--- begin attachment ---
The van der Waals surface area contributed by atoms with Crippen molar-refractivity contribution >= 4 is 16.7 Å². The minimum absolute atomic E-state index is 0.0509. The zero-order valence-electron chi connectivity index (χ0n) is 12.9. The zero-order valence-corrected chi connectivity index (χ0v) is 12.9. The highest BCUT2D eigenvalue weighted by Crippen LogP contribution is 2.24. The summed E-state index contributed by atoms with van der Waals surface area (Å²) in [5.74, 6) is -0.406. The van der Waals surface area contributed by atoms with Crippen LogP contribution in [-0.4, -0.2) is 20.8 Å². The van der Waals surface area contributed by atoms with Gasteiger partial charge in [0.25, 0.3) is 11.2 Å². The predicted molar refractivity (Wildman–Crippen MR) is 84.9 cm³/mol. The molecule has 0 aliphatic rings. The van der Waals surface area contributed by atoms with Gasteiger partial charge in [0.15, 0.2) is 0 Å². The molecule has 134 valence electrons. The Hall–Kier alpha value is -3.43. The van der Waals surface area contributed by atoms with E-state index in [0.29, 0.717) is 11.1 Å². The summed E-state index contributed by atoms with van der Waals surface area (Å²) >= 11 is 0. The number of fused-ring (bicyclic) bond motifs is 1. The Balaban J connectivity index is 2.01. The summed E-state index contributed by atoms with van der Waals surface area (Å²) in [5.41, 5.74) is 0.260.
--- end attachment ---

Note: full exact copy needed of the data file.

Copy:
The van der Waals surface area contributed by atoms with Crippen molar-refractivity contribution >= 4 is 16.7 Å². The minimum absolute atomic E-state index is 0.0509. The zero-order valence-electron chi connectivity index (χ0n) is 12.9. The zero-order valence-corrected chi connectivity index (χ0v) is 12.9. The highest BCUT2D eigenvalue weighted by Crippen LogP contribution is 2.24. The summed E-state index contributed by atoms with van der Waals surface area (Å²) in [5.74, 6) is -0.406. The van der Waals surface area contributed by atoms with Crippen LogP contribution in [-0.4, -0.2) is 20.8 Å². The van der Waals surface area contributed by atoms with Gasteiger partial charge in [0.25, 0.3) is 11.2 Å². The predicted molar refractivity (Wildman–Crippen MR) is 84.9 cm³/mol. The molecule has 0 aliphatic rings. The van der Waals surface area contributed by atoms with Gasteiger partial charge in [0.15, 0.2) is 0 Å². The molecule has 134 valence electrons. The Hall–Kier alpha value is -3.43. The van der Waals surface area contributed by atoms with E-state index in [0.29, 0.717) is 11.1 Å². The summed E-state index contributed by atoms with van der Waals surface area (Å²) >= 11 is 0. The number of fused-ring (bicyclic) bond motifs is 1. The Balaban J connectivity index is 2.01. The summed E-state index contributed by atoms with van der Waals surface area (Å²) in [5.41, 5.74) is 0.260.